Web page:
This was published under the 2010 to 2015 Conservative and Liberal Democrat coalition government
After completing over 8,000 hours of flying and almost 1,500 sorties the Tornado Force personnel from RAF Marham have begun returning home after successfully completing their mission to help free Libya and protect the civilian population from attack.
The Tornados first launched on Operation ELLAMY on 19 March 2011 and now, almost eight months later, they are leaving Gioia del Colle, the Italian air base from where they have been operating, as NATO has formally announced the end of Operation UNIFIED PROTECTOR.
Officer Commanding IX (Bomber) Squadron, Wing Commander Andy Turk, has been there from the beginning. He led IX (B) Squadron out to Libya when the campaign first kicked off, and is bringing squadron personnel home as Libya celebrates its independence.
On his return, Wing Commander Turk reflected on the ‘roller coaster ride’ that has been Operation ELLAMY, UK forces’ contribution to Operation UNIFIED PROTECTOR to enforce United Nations Security Council Resolution 1973:
This has been an extremely dynamic campaign and we have been responsive throughout to the situation on the ground.
We’ve had to launch at very short notice, often involving a weapon-load change at the very last minute to ensure that we can provide the most effective response to an evolving situation.
We’ve also had occasions where we’ve been extended on task when towards the end of a sortie we’ve been swept up into a changing situation and a rapidly developing battlefield.
The results on the ground have been fantastic; we have witnessed truly historic and real pivotal moments and have positively contributed towards the freedom of the Libyan people.
Similarly, as aircrew have been on high alert, ground crews and engineers have been working around the clock to ensure the Tornados have been able to complete their missions as required.
The more hours flying, the greater the ‘wear and tear’ on the aircraft, but the engineers from the Tornado squadrons have risen to every challenge and never failed to deliver.
Senior Engineering Officer, Squadron Leader Colin Feeney, talked of the demands it has placed on the ground crews and engineers and the ‘team effort’ involved:
Generating aircraft for Operation UNIFIED PROTECTOR missions has been an enormous team effort for the engineers across the whole of the Tornado Force.
Engineers and ground crews have been drawn together from RAF Marham and Lossiemouth to work at Gioia, joining IX (B) Squadron in a single team to prepare aircraft for operating over Libya.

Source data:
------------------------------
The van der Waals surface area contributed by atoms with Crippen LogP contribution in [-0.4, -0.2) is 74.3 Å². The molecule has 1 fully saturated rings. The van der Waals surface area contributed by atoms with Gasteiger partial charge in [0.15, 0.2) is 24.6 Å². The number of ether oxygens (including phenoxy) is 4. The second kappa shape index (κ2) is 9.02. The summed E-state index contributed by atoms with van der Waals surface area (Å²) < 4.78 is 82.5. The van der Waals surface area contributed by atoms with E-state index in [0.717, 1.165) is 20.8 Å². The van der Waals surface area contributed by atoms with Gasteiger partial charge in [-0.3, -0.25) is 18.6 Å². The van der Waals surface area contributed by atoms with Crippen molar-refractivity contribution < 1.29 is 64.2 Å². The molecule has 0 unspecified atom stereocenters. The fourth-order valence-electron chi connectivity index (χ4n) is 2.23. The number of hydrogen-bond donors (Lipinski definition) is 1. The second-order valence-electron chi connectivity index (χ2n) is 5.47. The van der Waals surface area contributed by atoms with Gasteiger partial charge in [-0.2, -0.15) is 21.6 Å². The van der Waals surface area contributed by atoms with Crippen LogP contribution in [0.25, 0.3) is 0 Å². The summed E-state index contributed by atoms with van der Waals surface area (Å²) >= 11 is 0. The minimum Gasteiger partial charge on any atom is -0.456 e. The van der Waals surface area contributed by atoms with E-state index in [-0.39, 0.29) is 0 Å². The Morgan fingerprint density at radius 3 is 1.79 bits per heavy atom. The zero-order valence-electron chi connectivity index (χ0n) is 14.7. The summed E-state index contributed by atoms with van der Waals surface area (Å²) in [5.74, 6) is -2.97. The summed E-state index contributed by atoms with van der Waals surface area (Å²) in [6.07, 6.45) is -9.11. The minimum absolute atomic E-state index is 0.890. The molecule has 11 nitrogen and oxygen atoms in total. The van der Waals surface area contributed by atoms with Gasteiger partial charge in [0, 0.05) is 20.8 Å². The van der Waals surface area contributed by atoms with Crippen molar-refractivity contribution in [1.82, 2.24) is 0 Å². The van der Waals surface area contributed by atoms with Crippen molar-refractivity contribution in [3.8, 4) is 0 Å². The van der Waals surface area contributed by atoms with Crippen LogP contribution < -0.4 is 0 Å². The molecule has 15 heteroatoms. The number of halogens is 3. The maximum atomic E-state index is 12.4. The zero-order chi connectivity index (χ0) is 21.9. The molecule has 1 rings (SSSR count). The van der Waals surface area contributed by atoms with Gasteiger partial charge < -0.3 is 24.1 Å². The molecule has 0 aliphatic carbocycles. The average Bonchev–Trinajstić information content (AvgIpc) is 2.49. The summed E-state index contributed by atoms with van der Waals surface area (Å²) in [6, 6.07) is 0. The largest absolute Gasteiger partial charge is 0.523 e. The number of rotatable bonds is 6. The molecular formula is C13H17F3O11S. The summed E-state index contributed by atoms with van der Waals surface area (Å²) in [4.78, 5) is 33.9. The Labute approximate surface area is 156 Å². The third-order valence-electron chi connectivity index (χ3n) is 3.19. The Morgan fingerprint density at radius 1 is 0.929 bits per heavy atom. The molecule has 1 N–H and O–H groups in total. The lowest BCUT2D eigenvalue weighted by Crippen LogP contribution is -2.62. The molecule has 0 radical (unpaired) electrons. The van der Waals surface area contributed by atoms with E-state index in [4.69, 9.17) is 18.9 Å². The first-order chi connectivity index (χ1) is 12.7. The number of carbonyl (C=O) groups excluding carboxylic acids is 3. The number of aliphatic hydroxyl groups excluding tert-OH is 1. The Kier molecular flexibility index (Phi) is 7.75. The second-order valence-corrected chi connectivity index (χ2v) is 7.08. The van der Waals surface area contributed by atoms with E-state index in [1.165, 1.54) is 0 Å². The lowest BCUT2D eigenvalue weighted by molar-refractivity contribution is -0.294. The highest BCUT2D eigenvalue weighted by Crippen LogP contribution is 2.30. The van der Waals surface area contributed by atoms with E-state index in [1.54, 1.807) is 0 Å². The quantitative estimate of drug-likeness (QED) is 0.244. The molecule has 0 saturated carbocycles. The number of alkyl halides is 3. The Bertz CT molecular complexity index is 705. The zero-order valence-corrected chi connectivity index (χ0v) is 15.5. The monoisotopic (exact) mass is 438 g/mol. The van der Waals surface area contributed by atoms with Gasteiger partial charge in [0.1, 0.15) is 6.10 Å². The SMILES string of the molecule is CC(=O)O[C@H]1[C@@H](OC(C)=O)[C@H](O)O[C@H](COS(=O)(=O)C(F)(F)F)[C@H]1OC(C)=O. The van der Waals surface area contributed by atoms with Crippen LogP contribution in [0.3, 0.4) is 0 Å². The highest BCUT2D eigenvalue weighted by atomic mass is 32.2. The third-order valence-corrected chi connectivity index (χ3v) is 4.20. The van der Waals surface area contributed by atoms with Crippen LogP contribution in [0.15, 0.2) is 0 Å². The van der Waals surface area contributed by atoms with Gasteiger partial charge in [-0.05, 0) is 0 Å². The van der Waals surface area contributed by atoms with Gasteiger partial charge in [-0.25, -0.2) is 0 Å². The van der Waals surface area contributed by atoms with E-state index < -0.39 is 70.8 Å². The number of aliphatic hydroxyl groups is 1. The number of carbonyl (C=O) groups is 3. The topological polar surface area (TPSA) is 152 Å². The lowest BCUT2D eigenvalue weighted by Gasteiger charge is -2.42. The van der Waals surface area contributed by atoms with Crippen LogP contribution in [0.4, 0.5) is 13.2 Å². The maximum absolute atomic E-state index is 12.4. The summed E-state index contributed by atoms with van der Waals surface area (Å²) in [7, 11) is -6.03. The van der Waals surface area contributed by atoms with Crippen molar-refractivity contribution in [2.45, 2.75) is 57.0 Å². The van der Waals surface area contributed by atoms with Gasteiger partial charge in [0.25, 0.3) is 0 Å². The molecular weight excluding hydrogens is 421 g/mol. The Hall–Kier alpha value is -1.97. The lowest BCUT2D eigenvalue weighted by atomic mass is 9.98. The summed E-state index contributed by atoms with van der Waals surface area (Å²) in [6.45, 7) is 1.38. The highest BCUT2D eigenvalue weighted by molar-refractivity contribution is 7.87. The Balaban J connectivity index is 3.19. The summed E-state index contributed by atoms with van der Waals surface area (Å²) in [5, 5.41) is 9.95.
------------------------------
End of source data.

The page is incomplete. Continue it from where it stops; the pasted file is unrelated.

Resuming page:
The operation has been really demanding, with high summer temperatures and the relentless pace of missions we’ve had many different challenges, but it’s the constant professionalism and training of the RAF engineers that’s maintained the air presence, without a single day lost, and the Tornados have been airborne whenever they have been needed.
Over 8,000 hours have been flown on Operation ELLAMY, keeping the mechanics busy in servicing the aircraft, whilst the avionics guys have kept vital weapon and navigation systems functioning and the armourers have safely loaded the weapons and reconnaissance pods.
Everyone involved in the operation has worked tirelessly; it’s been an incredible effort and we’re all very proud of our contribution.
Flight Lieutenant Will Cambridge flew the last sortie over Libya; it has been a busy few months but he said the picture on the ground is vastly different to his first mission:
When we first started flying missions over Libya, you could see the Libyan people facing a very real threat. The pro-Gaddafi forces would position their tanks outside villages and fire indiscriminately at the civilians inside.
On the last mission, during which we conducted overwatch, it is clear the picture is now completely different. The many tanks and technicals which would have been seen on many of the previous sorties are no longer there.
It has been a privilege to have flown as part of Operation ELLAMY and to have made a real difference to the lives of innocent people. It is my hope that they may now look forward to a brighter future.
The endeavours of all military personnel involved in the operation was recognised by the Defence Secretary, Philip Hammond, on a recent visit to Gioia del Colle.
This is a job well done and we will be sending our crews home from tonight. I have given my personal thanks today to some of the aircrew and support personnel at Gioia del Colle. They can be immensely proud that their hard work has assured the liberty of the Libyan people.
As the remaining Tornado aircrew ‘crewed in’ for the last time, ready to make their journey home, 906 Expeditionary Air Wing (EAW) Commanding Officer, Group Captain Squires, bid them a final farewell and paid tribute to their efforts:
The swift response by the RAF at the start of the Libyan crisis helped demonstrate the coalition’s commitment to protecting the Libyan civilians.
The RAF’s battle-winning Tornados have been at the forefront of the missions ever since, applying relentless pressure on Gaddafi’s forces and preventing him from carrying out his very real threat to crush his own population.
The skill and professionalism of our people has been at the heart of the EAW’s contribution to what has been an intense but very rewarding operation.